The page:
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1959, USA


J. McCarthy

papers & manuals
Paul Graham, ÄNSI Common Lisp", Prentice Hall, 1995, ISBN 0122708756


lisp, mcarthy


LISP (= LISt Processing), is a general purpose programming language, but it is especially know as one of the most important languages for the development of Artificial Intelligence. There are many dialects, but nowadays the language is standardized thanks to the industrial standard ANSI COMMON LISP. LISP is the second oldest programming language (after FORTRAN).

The development of LISP started in 1959 by the Artificial Intelligence Group at M.I.T. The language was developed in order to facilitate experiments with a proposed system called the Advice Taker. The language was able to be instructed to handle declarative and imperative sentences and exhibit common sense in carrying out these instructions. LISP is known as the first functional language and is widely used for Al and symbolic mathematics. LISP however is not a very general language and is only suited for general symbol manipulation and list processing.

LISP means LISt Processing and does symbolic manipulation.

Some simple examples:

  • (TIMES 12 4)
    • this will give 48
  • (QUOTIENT 48 8)
    • this will give 6
  • (MAX 2 7 13 9)
    • this will give 13

So LISP knows lists of "things" ("atoms") within parentheses. In the first example the list (TIMES 12 4) has 3 elements: TIMES, 12, 4. The function to be performed is the first element of the list. The other elements are called the arguments, necessary for the function to work with.

Lists themselves can be elements of other lists:

  • (PLUS (TIMES 3 6) (PLUS 2 2))
    • this will give (plus 18 4) so 22

The elements are called atoms, atoms that are not numbers are called symbolic atoms.

The function SET associates a list with a name:


The quote before the name means "just except the list that is following without trying to evolve it". The LENGTH function counts the number of elements in a list:

  • (LENGTH '(JAN KEES PIET MARY)) will give 4

The most famous functions are CAR and CDR. CAR gives the first element of a list, CDR will give the list, without the first element:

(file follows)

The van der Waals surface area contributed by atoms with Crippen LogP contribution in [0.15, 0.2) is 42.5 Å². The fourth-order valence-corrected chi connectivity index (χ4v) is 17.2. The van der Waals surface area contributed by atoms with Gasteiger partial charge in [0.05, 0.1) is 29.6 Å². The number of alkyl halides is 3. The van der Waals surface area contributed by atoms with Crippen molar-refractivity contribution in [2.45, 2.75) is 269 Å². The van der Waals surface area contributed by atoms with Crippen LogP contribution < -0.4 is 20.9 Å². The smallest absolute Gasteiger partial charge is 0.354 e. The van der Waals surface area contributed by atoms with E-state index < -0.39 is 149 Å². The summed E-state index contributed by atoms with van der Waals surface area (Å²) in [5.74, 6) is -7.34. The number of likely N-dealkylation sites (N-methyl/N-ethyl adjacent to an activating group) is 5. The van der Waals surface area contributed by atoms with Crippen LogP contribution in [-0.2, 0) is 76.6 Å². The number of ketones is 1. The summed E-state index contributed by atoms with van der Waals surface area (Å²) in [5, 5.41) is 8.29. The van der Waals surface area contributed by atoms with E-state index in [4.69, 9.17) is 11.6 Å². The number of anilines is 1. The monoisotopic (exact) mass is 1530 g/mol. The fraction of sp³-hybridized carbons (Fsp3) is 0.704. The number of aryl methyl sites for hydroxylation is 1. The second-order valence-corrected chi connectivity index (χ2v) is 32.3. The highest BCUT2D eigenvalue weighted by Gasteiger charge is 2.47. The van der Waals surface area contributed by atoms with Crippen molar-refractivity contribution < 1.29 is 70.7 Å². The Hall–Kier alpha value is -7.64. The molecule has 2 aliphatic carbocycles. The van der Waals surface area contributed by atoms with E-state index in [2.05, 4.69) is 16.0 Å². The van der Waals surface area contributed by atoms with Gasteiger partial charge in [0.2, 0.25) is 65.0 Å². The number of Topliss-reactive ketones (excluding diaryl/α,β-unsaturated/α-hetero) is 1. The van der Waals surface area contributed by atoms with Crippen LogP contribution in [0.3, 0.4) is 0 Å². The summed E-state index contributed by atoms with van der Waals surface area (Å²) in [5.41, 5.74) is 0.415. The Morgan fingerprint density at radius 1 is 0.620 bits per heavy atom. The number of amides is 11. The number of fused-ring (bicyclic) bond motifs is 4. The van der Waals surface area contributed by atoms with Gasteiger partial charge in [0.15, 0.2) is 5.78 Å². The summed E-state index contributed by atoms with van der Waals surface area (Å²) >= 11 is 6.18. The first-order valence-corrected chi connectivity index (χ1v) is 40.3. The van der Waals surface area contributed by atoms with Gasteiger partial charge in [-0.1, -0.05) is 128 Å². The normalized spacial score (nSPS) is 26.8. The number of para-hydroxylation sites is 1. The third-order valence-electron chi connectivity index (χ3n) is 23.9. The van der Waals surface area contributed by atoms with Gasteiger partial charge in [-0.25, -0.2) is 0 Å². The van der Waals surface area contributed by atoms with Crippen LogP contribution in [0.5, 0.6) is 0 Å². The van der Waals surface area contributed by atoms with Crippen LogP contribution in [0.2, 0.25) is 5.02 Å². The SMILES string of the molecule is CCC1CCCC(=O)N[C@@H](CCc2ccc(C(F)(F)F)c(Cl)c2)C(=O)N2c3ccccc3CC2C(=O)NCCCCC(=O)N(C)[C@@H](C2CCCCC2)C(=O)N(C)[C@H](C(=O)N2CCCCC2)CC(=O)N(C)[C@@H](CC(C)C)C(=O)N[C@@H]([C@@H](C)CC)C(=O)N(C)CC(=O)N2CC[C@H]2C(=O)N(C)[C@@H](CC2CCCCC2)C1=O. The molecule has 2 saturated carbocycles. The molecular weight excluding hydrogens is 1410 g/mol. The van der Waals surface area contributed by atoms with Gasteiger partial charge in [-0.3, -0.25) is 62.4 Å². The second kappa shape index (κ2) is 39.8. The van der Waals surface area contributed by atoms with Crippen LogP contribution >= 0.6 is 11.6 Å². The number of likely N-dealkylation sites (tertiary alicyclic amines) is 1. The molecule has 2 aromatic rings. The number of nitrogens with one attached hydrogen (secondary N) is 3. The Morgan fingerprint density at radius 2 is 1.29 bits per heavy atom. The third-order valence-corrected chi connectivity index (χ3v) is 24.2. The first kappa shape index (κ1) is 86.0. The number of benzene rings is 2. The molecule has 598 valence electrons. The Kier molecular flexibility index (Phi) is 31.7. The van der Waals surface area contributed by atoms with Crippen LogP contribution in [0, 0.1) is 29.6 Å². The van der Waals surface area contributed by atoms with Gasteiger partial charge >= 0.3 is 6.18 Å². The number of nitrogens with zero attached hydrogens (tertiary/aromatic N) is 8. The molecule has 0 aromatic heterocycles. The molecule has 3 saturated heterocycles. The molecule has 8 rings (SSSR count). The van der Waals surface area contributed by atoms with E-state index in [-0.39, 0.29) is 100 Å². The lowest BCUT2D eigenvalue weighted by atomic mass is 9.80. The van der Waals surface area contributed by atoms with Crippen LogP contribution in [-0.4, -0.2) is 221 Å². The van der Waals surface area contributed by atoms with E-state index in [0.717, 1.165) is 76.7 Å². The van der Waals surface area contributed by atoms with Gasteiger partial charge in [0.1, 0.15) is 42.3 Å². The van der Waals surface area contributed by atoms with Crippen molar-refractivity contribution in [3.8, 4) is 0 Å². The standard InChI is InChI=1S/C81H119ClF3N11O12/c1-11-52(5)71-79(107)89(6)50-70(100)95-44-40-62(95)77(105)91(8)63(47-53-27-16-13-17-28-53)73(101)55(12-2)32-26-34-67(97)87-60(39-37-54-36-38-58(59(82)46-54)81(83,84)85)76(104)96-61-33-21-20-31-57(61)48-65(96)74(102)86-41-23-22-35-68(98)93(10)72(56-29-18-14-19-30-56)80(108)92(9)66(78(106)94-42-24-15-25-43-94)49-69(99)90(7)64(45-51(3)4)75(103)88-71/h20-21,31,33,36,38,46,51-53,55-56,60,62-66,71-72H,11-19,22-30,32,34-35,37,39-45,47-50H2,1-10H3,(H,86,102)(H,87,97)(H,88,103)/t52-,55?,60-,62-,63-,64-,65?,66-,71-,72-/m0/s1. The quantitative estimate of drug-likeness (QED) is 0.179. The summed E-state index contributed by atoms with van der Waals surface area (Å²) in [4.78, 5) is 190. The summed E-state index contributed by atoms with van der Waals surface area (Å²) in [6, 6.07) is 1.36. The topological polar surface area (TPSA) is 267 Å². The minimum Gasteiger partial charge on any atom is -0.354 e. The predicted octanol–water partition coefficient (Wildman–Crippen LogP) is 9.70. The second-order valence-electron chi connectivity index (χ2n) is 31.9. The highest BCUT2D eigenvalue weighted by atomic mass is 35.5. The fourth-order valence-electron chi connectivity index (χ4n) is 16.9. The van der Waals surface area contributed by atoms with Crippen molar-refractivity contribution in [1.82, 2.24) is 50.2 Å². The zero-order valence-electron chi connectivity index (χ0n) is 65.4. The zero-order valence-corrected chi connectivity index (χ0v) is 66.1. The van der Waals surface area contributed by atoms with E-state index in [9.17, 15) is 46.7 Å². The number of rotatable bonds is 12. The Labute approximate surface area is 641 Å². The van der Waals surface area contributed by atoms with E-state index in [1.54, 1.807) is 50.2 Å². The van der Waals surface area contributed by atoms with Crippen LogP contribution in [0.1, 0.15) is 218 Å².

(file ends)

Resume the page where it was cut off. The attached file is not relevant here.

• (CAR '(A B C)) will give A
  • (CDR '(I LOVE COMPUTERS)) will give the list (LOVE COMPUTERS)

LISP means manipulating lists, that's all. And because it is easy to make your own functions, there are a lot of different versions of LISP available. A simple example makes this clear:

  • In many Lisp versions (see the Links below on this page) the function (PLUS 2 2) does not exist. But the function (+ 2 2) does exist!
  • For those who want to have their (PLUS arg1 arg2) back it is easy to write a function that manipulates the list (PLUS 2 2) to the list (+ 2 2):
  • The function DEFUN defines new functions:
    • (DEFUN PLUS (arg1 arg2) (+ arg1 arg2))




A very nice description of the origins of LISP is written by John McCarthy . At the web site of The Association of LISP Users a lot of information can be found, including lots of references to CommonLisp, Scheme, Arc, AutoLISP, Dylan, Emacs Lisp. Other version can be found at e.g.OPENLISP.

Anyone who wants to start with LISP, can go to the website of CLISP or common-lisp. It is free-software that runs on a large variety of machines and operating systems. It mostly supports the Lisp described in the ANSI Common Lisp standard . Books, manuals, etc. can be found at the Paul Graham website



  • 1956 - 1958 - Development of LISP by J. McCarthy.
  • 1960's - In the early 60's the first publications and books arrived. Many different LISP programs were developed for many different machines, but there was no organization working on a standard.
  • 1970's - In the 70's special LISP Machines were developed. In those days the choice by many languages to expose implementation limitations were a choice of efficiency. But LISP was supposed to be a "pure" language and every operation had to be checked for exceptions. So LISP on conventional machines was slow. So special machines were created, optimized for LISP. Companies like Symbolics and Lisp Machines INC (LMI) were founded to build these machines. In the 80's Xerox, Texas Instruments and Integrated Inference Machines (IIM) joined the market. For a while they were very popular, but technology emerged fast.
  • 1980's - When the commercial AI market failed to deliver on its promises, Lisp was blamed as a scapegoat. In the late 1980s, many companies abandoned Lisp in favor of other languages, starting the so called "AI winter" . Although Lisp survived the crisis, some of the resulting prejudice and lack of information is still present in the computing field.
  • 1986 - SLUG, the Symbolic Lisp User Group started. It evolved into the Association of Lisp Users (ALU) in 1990. The ALU kept LISP alive by e.g. yearly conferences and meetings .
  • 1994 - In the early 1980s there were a number of increasingly diverging Lisp dialects. The user community started a major consolidation and standardization effort to design the Common Lisp dialect as a general purpose, industrial strength programming language. This work continued under the auspices of ANSI . When Common Lisp was formally approved in 1994, it became the first ANSI standard ( X3.226-1994 ) to incorporate object-oriented programming .





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